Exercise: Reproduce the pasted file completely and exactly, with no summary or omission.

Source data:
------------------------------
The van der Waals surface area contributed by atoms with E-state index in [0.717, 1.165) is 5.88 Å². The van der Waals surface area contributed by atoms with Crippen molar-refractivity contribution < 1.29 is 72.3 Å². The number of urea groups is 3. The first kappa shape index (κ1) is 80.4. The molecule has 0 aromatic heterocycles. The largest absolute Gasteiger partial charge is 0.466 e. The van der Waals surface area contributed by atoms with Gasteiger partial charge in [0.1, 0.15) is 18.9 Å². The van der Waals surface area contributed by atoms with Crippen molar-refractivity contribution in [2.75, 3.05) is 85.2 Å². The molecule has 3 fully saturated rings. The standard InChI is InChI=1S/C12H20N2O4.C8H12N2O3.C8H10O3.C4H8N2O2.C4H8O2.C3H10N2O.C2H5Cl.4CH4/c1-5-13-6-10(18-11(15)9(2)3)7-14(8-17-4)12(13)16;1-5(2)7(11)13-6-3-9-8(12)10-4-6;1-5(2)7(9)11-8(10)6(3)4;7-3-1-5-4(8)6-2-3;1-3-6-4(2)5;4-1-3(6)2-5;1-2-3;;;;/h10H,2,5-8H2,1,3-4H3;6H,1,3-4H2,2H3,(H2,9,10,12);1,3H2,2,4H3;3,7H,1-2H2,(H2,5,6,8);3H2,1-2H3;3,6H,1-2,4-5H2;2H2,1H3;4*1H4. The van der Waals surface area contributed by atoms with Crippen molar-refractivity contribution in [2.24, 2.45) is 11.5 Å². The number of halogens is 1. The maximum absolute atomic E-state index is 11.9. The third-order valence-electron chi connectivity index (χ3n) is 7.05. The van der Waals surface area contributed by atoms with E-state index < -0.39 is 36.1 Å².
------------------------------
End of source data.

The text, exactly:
The van der Waals surface area contributed by atoms with E-state index in [0.717, 1.165) is 5.88 Å². The van der Waals surface area contributed by atoms with Crippen molar-refractivity contribution < 1.29 is 72.3 Å². The number of urea groups is 3. The first kappa shape index (κ1) is 80.4. The molecule has 0 aromatic heterocycles. The largest absolute Gasteiger partial charge is 0.466 e. The van der Waals surface area contributed by atoms with Gasteiger partial charge in [0.1, 0.15) is 18.9 Å². The van der Waals surface area contributed by atoms with Crippen molar-refractivity contribution in [2.75, 3.05) is 85.2 Å². The molecule has 3 fully saturated rings. The standard InChI is InChI=1S/C12H20N2O4.C8H12N2O3.C8H10O3.C4H8N2O2.C4H8O2.C3H10N2O.C2H5Cl.4CH4/c1-5-13-6-10(18-11(15)9(2)3)7-14(8-17-4)12(13)16;1-5(2)7(11)13-6-3-9-8(12)10-4-6;1-5(2)7(9)11-8(10)6(3)4;7-3-1-5-4(8)6-2-3;1-3-6-4(2)5;4-1-3(6)2-5;1-2-3;;;;/h10H,2,5-8H2,1,3-4H3;6H,1,3-4H2,2H3,(H2,9,10,12);1,3H2,2,4H3;3,7H,1-2H2,(H2,5,6,8);3H2,1-2H3;3,6H,1-2,4-5H2;2H2,1H3;4*1H4. The van der Waals surface area contributed by atoms with Crippen molar-refractivity contribution in [2.24, 2.45) is 11.5 Å². The number of halogens is 1. The maximum absolute atomic E-state index is 11.9. The third-order valence-electron chi connectivity index (χ3n) is 7.05. The van der Waals surface area contributed by atoms with E-state index < -0.39 is 36.1 Å².